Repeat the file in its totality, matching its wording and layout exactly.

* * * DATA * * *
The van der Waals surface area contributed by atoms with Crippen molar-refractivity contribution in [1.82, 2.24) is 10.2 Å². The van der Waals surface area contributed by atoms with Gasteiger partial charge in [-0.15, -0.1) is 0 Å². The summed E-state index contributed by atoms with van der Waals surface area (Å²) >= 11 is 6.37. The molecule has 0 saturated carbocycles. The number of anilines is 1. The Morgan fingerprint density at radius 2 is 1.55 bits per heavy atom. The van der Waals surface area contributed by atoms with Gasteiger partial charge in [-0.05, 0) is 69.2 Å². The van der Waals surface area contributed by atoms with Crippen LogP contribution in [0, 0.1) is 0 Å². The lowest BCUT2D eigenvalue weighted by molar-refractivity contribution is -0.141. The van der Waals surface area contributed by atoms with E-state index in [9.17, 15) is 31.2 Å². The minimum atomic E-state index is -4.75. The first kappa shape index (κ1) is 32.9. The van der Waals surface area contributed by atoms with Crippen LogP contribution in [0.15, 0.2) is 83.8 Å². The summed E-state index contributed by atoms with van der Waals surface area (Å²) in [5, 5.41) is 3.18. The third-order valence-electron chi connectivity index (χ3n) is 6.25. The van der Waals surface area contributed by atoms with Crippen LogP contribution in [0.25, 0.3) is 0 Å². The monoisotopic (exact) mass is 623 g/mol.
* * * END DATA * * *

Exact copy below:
The van der Waals surface area contributed by atoms with Crippen molar-refractivity contribution in [1.82, 2.24) is 10.2 Å². The van der Waals surface area contributed by atoms with Gasteiger partial charge in [-0.15, -0.1) is 0 Å². The summed E-state index contributed by atoms with van der Waals surface area (Å²) >= 11 is 6.37. The molecule has 0 saturated carbocycles. The number of anilines is 1. The Morgan fingerprint density at radius 2 is 1.55 bits per heavy atom. The van der Waals surface area contributed by atoms with Gasteiger partial charge in [-0.05, 0) is 69.2 Å². The van der Waals surface area contributed by atoms with Crippen LogP contribution in [0, 0.1) is 0 Å². The lowest BCUT2D eigenvalue weighted by molar-refractivity contribution is -0.141. The van der Waals surface area contributed by atoms with E-state index in [9.17, 15) is 31.2 Å². The minimum atomic E-state index is -4.75. The first kappa shape index (κ1) is 32.9. The van der Waals surface area contributed by atoms with Crippen LogP contribution in [0.15, 0.2) is 83.8 Å². The summed E-state index contributed by atoms with van der Waals surface area (Å²) in [5, 5.41) is 3.18. The third-order valence-electron chi connectivity index (χ3n) is 6.25. The van der Waals surface area contributed by atoms with Crippen LogP contribution in [0.25, 0.3) is 0 Å². The monoisotopic (exact) mass is 623 g/mol.